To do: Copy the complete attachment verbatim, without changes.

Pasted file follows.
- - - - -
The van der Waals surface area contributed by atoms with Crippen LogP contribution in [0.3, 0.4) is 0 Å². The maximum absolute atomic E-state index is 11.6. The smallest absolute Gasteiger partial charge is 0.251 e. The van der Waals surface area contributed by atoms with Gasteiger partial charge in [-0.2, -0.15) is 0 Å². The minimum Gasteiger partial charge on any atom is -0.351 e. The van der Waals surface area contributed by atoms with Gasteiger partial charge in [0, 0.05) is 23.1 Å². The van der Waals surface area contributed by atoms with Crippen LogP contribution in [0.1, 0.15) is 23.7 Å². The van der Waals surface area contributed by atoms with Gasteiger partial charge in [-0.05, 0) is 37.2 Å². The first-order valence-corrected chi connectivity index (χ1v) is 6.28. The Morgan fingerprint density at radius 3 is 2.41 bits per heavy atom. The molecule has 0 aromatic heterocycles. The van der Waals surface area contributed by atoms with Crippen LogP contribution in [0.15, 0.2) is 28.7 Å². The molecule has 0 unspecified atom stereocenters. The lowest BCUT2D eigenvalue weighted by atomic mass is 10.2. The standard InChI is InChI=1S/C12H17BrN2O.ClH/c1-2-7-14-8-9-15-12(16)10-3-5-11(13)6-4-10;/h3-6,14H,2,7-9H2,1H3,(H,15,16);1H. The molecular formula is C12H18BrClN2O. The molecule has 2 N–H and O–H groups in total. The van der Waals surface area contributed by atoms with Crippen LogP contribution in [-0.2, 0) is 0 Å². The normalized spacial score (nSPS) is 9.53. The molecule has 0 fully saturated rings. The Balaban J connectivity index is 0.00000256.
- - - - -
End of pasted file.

The van der Waals surface area contributed by atoms with Crippen LogP contribution in [0.3, 0.4) is 0 Å². The maximum absolute atomic E-state index is 11.6. The smallest absolute Gasteiger partial charge is 0.251 e. The van der Waals surface area contributed by atoms with Gasteiger partial charge in [-0.2, -0.15) is 0 Å². The minimum Gasteiger partial charge on any atom is -0.351 e. The van der Waals surface area contributed by atoms with Gasteiger partial charge in [0, 0.05) is 23.1 Å². The van der Waals surface area contributed by atoms with Crippen LogP contribution in [0.1, 0.15) is 23.7 Å². The van der Waals surface area contributed by atoms with Gasteiger partial charge in [-0.05, 0) is 37.2 Å². The first-order valence-corrected chi connectivity index (χ1v) is 6.28. The Morgan fingerprint density at radius 3 is 2.41 bits per heavy atom. The molecule has 0 aromatic heterocycles. The van der Waals surface area contributed by atoms with Crippen LogP contribution in [0.15, 0.2) is 28.7 Å². The molecule has 0 unspecified atom stereocenters. The lowest BCUT2D eigenvalue weighted by atomic mass is 10.2. The standard InChI is InChI=1S/C12H17BrN2O.ClH/c1-2-7-14-8-9-15-12(16)10-3-5-11(13)6-4-10;/h3-6,14H,2,7-9H2,1H3,(H,15,16);1H. The molecular formula is C12H18BrClN2O. The molecule has 2 N–H and O–H groups in total. The van der Waals surface area contributed by atoms with Crippen LogP contribution in [-0.2, 0) is 0 Å². The normalized spacial score (nSPS) is 9.53. The molecule has 0 fully saturated rings. The Balaban J connectivity index is 0.00000256.